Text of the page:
Chris Adkin has started a series on deploying Azure Arc enabled Data Services. Part 1 serves as an introduction
:One of the most significant things to change the landscape for Azure data professionals will be general release of Azure Arc enabled Data Services. To provide an expedient means of experiencing all that Azure Arc has to offer, Microsoft has come up with Jumpstart – a collection of GitHub repos for deploying Arc in different scenarios. Last Christmas I had a few vacation days and took the opportunity to try out Jumpstart for Azure Arc enabled data services on AWS. AWS was my choice because it made a certain amount of sense to try out Azure Managed SQL Server instances and Postgres Hyperscale on a cloud that they are not natively available on. After all, the whole point of Azure Arc enabled Data Services is to bring Azure to you on your terms if for any reason you cannot use the Azure cloud.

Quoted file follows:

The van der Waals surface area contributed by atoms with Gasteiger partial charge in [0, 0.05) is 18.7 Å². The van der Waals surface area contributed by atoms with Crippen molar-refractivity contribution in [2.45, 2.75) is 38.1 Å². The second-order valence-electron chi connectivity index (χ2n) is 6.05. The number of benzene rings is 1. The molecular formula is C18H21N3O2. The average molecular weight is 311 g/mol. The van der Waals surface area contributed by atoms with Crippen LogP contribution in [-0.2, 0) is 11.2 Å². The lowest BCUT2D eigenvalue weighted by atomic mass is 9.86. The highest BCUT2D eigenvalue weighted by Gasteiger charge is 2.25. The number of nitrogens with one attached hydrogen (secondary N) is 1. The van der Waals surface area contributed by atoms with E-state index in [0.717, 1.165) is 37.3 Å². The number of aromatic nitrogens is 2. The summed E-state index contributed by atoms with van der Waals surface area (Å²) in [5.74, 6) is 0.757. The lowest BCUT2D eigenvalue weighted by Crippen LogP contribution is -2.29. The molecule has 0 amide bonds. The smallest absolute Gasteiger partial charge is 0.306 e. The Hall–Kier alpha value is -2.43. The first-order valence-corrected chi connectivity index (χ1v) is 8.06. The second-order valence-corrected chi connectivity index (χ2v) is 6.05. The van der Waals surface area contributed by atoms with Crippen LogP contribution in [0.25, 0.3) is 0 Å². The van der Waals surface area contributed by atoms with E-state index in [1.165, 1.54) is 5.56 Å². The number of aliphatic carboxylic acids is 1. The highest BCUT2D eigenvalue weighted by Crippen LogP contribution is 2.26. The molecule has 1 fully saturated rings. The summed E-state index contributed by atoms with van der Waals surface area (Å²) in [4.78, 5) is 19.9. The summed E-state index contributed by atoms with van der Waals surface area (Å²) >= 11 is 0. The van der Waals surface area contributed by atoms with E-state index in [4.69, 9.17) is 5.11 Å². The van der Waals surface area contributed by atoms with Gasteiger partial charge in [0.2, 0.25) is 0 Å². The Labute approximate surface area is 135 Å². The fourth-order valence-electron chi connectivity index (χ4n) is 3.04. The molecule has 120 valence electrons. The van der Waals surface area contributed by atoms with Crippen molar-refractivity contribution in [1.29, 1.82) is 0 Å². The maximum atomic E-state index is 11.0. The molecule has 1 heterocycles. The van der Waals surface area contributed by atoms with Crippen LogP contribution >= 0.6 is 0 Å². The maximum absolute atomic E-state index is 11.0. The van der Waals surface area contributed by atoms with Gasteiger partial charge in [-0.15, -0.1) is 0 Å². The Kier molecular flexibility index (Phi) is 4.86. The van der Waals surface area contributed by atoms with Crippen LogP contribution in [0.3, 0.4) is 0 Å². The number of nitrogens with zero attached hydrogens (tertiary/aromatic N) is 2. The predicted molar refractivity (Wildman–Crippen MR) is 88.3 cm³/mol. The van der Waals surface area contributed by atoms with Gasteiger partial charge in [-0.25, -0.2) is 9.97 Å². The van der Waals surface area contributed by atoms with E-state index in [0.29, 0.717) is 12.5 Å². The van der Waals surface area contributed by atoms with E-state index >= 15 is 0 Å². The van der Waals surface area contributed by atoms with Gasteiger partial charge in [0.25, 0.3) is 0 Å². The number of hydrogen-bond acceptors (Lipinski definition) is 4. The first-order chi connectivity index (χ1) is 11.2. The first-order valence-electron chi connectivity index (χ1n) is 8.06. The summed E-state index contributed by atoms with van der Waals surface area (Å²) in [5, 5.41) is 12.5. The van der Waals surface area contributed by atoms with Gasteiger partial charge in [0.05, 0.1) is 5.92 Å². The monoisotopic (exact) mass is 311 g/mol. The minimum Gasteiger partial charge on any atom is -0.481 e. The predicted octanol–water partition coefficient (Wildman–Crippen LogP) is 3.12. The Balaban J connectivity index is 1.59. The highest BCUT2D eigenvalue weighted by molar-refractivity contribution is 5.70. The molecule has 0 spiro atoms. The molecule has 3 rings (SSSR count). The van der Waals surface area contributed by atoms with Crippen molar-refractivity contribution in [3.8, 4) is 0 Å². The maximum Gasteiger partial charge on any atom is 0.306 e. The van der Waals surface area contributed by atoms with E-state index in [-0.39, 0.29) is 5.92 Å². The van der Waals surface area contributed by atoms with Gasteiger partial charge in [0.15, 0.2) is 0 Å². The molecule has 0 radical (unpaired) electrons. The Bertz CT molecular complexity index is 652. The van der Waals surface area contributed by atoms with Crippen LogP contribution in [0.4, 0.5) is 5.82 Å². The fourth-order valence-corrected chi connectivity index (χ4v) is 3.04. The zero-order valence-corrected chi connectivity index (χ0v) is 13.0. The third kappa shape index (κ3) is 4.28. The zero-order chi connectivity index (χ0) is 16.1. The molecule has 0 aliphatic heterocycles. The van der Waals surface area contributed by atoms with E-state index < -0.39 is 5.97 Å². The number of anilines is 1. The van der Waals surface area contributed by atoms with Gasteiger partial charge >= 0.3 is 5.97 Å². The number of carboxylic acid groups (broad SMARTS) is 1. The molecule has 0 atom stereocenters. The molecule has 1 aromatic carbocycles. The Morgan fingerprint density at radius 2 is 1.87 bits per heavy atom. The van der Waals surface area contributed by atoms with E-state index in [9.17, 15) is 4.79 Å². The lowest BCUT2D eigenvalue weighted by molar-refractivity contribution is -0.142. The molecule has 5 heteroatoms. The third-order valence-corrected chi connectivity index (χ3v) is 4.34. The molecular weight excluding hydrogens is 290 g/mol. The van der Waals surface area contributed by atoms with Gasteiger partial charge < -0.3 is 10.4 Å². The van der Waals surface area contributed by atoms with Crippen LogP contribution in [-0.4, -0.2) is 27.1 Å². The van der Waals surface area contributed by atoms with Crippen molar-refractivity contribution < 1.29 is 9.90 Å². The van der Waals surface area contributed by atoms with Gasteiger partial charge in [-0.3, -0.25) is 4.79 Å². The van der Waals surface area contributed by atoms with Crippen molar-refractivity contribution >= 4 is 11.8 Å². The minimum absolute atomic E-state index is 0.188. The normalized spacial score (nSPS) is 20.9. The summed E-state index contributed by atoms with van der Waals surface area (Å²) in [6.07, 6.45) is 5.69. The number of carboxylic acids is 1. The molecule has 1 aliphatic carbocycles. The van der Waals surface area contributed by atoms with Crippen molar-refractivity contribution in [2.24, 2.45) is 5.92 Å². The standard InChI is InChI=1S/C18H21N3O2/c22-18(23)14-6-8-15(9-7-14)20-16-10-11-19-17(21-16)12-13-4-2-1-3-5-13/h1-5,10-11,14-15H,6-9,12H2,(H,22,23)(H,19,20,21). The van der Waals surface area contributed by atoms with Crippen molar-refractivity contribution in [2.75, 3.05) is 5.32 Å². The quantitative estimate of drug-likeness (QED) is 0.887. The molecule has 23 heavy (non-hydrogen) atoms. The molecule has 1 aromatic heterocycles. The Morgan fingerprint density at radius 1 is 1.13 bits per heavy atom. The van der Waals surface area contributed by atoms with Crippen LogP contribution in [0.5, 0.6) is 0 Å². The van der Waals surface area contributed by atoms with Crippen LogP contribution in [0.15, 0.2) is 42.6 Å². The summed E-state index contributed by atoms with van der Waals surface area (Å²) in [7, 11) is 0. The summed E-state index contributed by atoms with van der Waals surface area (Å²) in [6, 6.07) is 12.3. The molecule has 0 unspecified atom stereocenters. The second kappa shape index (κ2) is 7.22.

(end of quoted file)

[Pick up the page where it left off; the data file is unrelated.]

Before diving into what the various Terraform modules do that make up the Arc-PX-VMware-Faststart repo, I’m going to provide an introduction to Terraform in this blog post. Terraform comes from Hashicorp, it is a tool that works on the principle of infrastructure-as-code. Resources are specified in what are called configuration files using Hashicorp Control Language in a declarative manner, i.e. you state what you want and to the best of its ability Terraform attempts to create those resources for you. ‘Providers’ are used to create resources for particular types of entity, for example you might use local file, helm (the Kubernetes package manager), Azure, VMware providers etc. etc. . . . Using providers requires plugins, most of which are provided by Hashicorp, but third parties can write their own plugins also.
Check out the first two posts in what promises to be an interesting series.